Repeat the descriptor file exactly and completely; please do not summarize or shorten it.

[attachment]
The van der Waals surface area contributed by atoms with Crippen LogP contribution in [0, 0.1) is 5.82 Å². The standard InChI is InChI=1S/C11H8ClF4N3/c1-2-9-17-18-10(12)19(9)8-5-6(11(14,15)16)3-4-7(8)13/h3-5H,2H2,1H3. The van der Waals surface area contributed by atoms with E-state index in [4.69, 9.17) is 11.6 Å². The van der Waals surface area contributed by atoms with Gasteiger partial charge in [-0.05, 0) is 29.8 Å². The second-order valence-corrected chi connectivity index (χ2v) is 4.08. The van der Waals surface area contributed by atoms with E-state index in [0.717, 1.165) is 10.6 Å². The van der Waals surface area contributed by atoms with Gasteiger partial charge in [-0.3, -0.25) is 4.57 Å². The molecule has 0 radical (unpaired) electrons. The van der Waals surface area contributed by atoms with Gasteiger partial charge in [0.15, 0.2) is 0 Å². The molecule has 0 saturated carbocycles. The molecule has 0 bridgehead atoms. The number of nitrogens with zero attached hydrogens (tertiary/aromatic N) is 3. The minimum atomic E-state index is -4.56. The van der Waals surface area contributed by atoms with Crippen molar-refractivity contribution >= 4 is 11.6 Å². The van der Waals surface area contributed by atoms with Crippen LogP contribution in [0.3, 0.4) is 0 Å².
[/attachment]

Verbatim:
The van der Waals surface area contributed by atoms with Crippen LogP contribution in [0, 0.1) is 5.82 Å². The standard InChI is InChI=1S/C11H8ClF4N3/c1-2-9-17-18-10(12)19(9)8-5-6(11(14,15)16)3-4-7(8)13/h3-5H,2H2,1H3. The van der Waals surface area contributed by atoms with E-state index in [4.69, 9.17) is 11.6 Å². The van der Waals surface area contributed by atoms with Gasteiger partial charge in [-0.05, 0) is 29.8 Å². The second-order valence-corrected chi connectivity index (χ2v) is 4.08. The van der Waals surface area contributed by atoms with E-state index in [0.717, 1.165) is 10.6 Å². The van der Waals surface area contributed by atoms with Gasteiger partial charge in [-0.3, -0.25) is 4.57 Å². The molecule has 0 radical (unpaired) electrons. The van der Waals surface area contributed by atoms with Gasteiger partial charge in [0.15, 0.2) is 0 Å². The molecule has 0 saturated carbocycles. The molecule has 0 bridgehead atoms. The number of nitrogens with zero attached hydrogens (tertiary/aromatic N) is 3. The minimum atomic E-state index is -4.56. The van der Waals surface area contributed by atoms with Crippen molar-refractivity contribution >= 4 is 11.6 Å². The van der Waals surface area contributed by atoms with Crippen LogP contribution in [0.3, 0.4) is 0 Å².